The sense of achievement was palpable. I was elected to Shetland Islands Council in 1994. I was the youngest member of the new council. The local paper dubbed the new intake as the Young Turks.
This week I was reminded of that election by another that happened in 1994. One where turnout was higher and it mattered more. People waited for hours to vote. A people who were free and had the right to vote for the first time. The first free and democratic elections in South Africa. Those elections were won by Nelson Mandela and the ANC. as the week of mourning for Mandela’s death continues all my memories of 1994 came flooding back.
In 1982 Glasgow City Council passed a declaration calling for Mandela’s release. I was studying higher modern studies at Lerwick’s Anderson High School.
The class teacher was profoundly affected by apartheid. A few weeks into the class we all were. We studied the grotesque oppression of the black nation by the minority whites, the homelands that were little more than state-sponsored prisons of deprivation and no human rights, the areas that were white only. The US civil rights movement had overcome barriers to where blacks sat on the bus or which school to attend, but in South Africa the entire apparatus of the state was used to devastating effect in suppressing a whole people.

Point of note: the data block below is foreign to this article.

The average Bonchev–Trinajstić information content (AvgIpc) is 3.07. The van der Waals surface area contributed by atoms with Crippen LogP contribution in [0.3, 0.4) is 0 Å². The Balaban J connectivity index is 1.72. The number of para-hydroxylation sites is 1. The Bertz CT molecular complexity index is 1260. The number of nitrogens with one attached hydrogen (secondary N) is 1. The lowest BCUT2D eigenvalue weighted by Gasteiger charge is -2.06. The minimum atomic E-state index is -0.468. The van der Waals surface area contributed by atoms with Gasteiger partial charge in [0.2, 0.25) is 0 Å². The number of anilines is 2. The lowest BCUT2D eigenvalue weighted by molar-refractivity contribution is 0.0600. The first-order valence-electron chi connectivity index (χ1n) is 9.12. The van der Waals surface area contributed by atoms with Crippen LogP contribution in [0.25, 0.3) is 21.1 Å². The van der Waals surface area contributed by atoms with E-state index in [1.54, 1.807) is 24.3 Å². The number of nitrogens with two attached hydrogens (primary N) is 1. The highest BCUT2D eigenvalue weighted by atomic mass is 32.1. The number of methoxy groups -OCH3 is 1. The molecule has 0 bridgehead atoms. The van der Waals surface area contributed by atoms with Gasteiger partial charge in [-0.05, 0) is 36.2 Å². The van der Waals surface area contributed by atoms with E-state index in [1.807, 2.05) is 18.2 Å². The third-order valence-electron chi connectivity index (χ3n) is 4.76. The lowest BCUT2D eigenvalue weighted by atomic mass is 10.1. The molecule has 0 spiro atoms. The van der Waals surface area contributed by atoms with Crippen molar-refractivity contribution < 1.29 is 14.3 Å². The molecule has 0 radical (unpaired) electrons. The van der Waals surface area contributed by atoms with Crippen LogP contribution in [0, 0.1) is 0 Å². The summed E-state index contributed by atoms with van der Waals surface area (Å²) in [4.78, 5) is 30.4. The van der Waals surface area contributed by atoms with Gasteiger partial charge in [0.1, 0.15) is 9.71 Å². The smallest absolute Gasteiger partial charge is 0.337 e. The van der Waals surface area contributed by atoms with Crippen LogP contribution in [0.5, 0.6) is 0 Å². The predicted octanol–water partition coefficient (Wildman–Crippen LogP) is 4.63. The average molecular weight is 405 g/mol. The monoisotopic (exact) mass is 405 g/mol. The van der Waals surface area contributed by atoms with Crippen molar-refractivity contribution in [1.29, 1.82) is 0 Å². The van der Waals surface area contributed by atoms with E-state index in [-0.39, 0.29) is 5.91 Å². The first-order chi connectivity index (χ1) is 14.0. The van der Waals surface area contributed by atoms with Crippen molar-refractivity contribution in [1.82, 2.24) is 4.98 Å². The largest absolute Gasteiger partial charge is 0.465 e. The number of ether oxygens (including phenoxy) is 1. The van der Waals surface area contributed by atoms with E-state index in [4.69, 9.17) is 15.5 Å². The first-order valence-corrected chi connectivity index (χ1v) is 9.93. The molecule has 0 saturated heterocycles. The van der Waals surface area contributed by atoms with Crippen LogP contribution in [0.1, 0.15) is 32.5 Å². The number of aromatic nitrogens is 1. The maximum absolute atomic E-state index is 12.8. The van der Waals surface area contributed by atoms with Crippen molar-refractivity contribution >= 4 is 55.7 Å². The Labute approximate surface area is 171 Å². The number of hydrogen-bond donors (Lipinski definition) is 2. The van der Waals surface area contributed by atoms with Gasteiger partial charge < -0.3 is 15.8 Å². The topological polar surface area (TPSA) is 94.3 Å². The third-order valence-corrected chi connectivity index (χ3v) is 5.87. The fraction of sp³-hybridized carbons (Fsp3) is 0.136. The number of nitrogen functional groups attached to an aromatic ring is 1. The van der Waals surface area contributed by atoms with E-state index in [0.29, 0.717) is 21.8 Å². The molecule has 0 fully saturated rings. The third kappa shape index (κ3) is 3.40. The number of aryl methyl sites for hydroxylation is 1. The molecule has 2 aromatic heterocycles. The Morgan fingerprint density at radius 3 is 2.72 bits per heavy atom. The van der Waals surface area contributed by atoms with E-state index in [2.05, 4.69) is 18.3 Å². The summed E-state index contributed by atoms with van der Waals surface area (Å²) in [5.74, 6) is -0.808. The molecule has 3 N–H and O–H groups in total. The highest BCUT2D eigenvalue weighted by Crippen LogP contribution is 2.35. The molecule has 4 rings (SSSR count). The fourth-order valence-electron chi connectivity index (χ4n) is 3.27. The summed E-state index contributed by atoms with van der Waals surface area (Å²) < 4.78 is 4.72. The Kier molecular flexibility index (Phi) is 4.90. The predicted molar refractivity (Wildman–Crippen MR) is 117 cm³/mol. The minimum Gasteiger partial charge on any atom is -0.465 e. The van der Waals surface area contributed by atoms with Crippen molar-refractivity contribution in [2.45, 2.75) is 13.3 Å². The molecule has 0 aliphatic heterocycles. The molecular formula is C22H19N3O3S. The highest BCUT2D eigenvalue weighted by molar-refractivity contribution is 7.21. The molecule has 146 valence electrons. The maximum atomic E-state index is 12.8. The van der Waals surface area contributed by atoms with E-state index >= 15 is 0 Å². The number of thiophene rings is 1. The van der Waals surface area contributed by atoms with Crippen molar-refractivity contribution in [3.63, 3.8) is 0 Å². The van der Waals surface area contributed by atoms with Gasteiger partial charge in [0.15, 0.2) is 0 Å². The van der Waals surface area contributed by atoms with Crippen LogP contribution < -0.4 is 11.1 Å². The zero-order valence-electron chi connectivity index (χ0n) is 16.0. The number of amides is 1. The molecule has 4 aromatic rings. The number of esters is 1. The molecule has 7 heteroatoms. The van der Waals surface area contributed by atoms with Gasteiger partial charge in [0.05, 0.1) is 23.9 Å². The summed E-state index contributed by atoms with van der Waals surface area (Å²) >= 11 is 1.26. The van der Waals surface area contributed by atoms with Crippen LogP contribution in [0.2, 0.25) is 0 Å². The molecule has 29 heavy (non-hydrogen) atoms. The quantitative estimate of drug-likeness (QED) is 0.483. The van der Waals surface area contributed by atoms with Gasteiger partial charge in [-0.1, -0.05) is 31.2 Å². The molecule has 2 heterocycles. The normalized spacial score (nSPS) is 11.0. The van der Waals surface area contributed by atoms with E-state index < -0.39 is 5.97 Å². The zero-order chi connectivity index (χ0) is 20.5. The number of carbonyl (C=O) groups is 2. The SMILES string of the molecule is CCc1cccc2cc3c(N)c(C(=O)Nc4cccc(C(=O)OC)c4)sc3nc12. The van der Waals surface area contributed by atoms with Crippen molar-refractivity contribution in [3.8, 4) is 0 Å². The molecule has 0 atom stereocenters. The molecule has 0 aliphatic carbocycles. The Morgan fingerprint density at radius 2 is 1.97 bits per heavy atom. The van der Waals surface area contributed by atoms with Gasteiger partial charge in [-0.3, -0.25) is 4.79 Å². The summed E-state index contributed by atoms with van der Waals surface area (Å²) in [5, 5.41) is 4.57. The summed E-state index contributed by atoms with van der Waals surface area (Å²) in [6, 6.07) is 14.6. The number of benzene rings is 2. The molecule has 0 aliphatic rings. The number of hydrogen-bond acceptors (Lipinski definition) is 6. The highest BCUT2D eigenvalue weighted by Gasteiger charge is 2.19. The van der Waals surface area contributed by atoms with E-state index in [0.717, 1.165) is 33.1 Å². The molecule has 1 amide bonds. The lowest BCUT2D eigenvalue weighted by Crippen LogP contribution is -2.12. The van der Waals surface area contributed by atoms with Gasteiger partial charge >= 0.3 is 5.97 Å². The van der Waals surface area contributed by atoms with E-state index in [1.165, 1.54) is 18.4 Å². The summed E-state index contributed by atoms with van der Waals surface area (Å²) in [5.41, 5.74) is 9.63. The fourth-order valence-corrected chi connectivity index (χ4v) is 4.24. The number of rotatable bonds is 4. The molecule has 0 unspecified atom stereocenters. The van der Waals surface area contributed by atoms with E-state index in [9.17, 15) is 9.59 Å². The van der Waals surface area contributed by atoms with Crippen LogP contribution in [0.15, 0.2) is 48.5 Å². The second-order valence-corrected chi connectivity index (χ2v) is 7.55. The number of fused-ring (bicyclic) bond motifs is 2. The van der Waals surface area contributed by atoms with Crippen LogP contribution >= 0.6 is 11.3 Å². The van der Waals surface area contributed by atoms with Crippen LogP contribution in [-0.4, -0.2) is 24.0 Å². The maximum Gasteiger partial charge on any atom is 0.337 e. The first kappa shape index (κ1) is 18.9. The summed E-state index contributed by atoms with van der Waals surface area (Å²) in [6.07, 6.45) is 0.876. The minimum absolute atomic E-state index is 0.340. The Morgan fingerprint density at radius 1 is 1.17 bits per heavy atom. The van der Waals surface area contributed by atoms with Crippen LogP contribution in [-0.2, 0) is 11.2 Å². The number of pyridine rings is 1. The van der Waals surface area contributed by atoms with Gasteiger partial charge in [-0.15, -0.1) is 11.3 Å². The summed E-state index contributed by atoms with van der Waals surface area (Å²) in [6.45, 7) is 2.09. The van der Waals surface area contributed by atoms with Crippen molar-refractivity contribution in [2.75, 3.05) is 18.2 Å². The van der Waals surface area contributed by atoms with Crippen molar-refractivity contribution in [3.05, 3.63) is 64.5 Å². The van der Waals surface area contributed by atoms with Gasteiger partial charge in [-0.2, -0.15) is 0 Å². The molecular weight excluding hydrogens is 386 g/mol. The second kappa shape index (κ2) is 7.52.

Studying the mechanisms of apartheid was one thing, but the entire edifice was brought alive by the people. The men incarcerated on Robben Island out in Cape Town Bay. I learned then about their treatment, the length of sentences imposed by a white court on black men – the world-wide campaigns to set them free.
I read about the Rivonia trial when Mandela was cast into prison to disappear from view. his much-repeated closing speech for the defence and of defiance – a speech memorably quoted by President Obama at the memorial service this week that was a call to democratic arms across the globe.
In 2009 former Presiding Officer Sir George Reid was the Queen’s representative at the General Assembly of the Church of Scotland. Then I met someone I had only seen on television through the apartheid years – the Archbishop of Cape Town, Desmond Tutu, who addressed the Edinburgh gathering that year. His theme was tolerance. The Church was riven by a fight over gay clergy and in his address Tutu substituted gay for black. it was a speech of immense moral worth and was unarguable in its conclusions. The night before, at a dinner hosted by George Reid, the assembled guests waited for the great man to arrive. Tutu was preceded by that infectious laugh as he swept into the reception, with everyone dressed in their finery, he was wearing a Mandela-style printed shirt. As I watched the Soweto service this week it was Tutu who caught the eye.
In his flowing robes he alone silenced the noisy crowd. ‘I want to hear a pin drop, he declared’, and you could. In honour and memory of the incomparable Nelson Mandela.